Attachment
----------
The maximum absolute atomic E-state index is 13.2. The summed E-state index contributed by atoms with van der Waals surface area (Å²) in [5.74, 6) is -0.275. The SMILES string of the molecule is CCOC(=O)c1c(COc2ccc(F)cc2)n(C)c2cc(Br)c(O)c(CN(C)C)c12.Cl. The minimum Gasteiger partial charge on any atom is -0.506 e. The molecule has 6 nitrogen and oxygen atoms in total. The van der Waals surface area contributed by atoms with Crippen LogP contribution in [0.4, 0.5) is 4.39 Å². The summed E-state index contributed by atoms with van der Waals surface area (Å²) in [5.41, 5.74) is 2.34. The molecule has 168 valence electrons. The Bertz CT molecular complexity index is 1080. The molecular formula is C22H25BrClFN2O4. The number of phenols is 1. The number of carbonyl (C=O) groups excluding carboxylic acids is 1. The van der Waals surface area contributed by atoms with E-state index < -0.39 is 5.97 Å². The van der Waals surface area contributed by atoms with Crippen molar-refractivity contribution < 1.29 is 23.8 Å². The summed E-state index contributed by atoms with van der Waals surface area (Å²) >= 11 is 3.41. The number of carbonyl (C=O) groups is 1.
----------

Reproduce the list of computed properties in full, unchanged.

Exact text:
The maximum absolute atomic E-state index is 13.2. The summed E-state index contributed by atoms with van der Waals surface area (Å²) in [5.74, 6) is -0.275. The SMILES string of the molecule is CCOC(=O)c1c(COc2ccc(F)cc2)n(C)c2cc(Br)c(O)c(CN(C)C)c12.Cl. The minimum Gasteiger partial charge on any atom is -0.506 e. The molecule has 6 nitrogen and oxygen atoms in total. The van der Waals surface area contributed by atoms with Crippen LogP contribution in [0.4, 0.5) is 4.39 Å². The summed E-state index contributed by atoms with van der Waals surface area (Å²) in [5.41, 5.74) is 2.34. The molecule has 168 valence electrons. The Bertz CT molecular complexity index is 1080. The molecular formula is C22H25BrClFN2O4. The number of phenols is 1. The number of carbonyl (C=O) groups excluding carboxylic acids is 1. The van der Waals surface area contributed by atoms with E-state index < -0.39 is 5.97 Å². The van der Waals surface area contributed by atoms with Crippen molar-refractivity contribution < 1.29 is 23.8 Å². The summed E-state index contributed by atoms with van der Waals surface area (Å²) >= 11 is 3.41. The number of carbonyl (C=O) groups is 1.